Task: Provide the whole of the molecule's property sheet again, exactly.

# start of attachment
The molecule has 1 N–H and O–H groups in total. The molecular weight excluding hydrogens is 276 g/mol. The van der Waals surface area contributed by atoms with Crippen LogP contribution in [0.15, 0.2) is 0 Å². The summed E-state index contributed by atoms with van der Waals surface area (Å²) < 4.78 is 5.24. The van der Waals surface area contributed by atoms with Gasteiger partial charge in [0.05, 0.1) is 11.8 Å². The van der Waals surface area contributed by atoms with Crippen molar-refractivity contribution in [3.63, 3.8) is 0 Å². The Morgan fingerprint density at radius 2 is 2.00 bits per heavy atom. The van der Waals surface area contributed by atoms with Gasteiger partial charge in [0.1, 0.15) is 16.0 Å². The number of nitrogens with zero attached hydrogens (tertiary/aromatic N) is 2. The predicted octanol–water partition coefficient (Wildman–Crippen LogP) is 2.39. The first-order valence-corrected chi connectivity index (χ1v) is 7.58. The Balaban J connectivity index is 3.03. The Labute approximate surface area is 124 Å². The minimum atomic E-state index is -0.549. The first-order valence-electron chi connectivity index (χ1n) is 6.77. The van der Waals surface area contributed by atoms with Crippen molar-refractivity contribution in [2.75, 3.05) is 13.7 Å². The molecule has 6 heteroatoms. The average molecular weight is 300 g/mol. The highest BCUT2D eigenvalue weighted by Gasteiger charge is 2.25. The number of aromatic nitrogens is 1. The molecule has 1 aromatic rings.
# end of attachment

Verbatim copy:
The molecule has 1 N–H and O–H groups in total. The molecular weight excluding hydrogens is 276 g/mol. The van der Waals surface area contributed by atoms with Crippen LogP contribution in [0.15, 0.2) is 0 Å². The summed E-state index contributed by atoms with van der Waals surface area (Å²) < 4.78 is 5.24. The van der Waals surface area contributed by atoms with Gasteiger partial charge in [0.05, 0.1) is 11.8 Å². The van der Waals surface area contributed by atoms with Crippen molar-refractivity contribution in [3.63, 3.8) is 0 Å². The Morgan fingerprint density at radius 2 is 2.00 bits per heavy atom. The van der Waals surface area contributed by atoms with Gasteiger partial charge in [0.1, 0.15) is 16.0 Å². The number of nitrogens with zero attached hydrogens (tertiary/aromatic N) is 2. The predicted octanol–water partition coefficient (Wildman–Crippen LogP) is 2.39. The first-order valence-corrected chi connectivity index (χ1v) is 7.58. The Balaban J connectivity index is 3.03. The Labute approximate surface area is 124 Å². The minimum atomic E-state index is -0.549. The first-order valence-electron chi connectivity index (χ1n) is 6.77. The van der Waals surface area contributed by atoms with Crippen molar-refractivity contribution in [2.75, 3.05) is 13.7 Å². The molecule has 6 heteroatoms. The average molecular weight is 300 g/mol. The highest BCUT2D eigenvalue weighted by Gasteiger charge is 2.25. The number of aromatic nitrogens is 1. The molecule has 1 aromatic rings.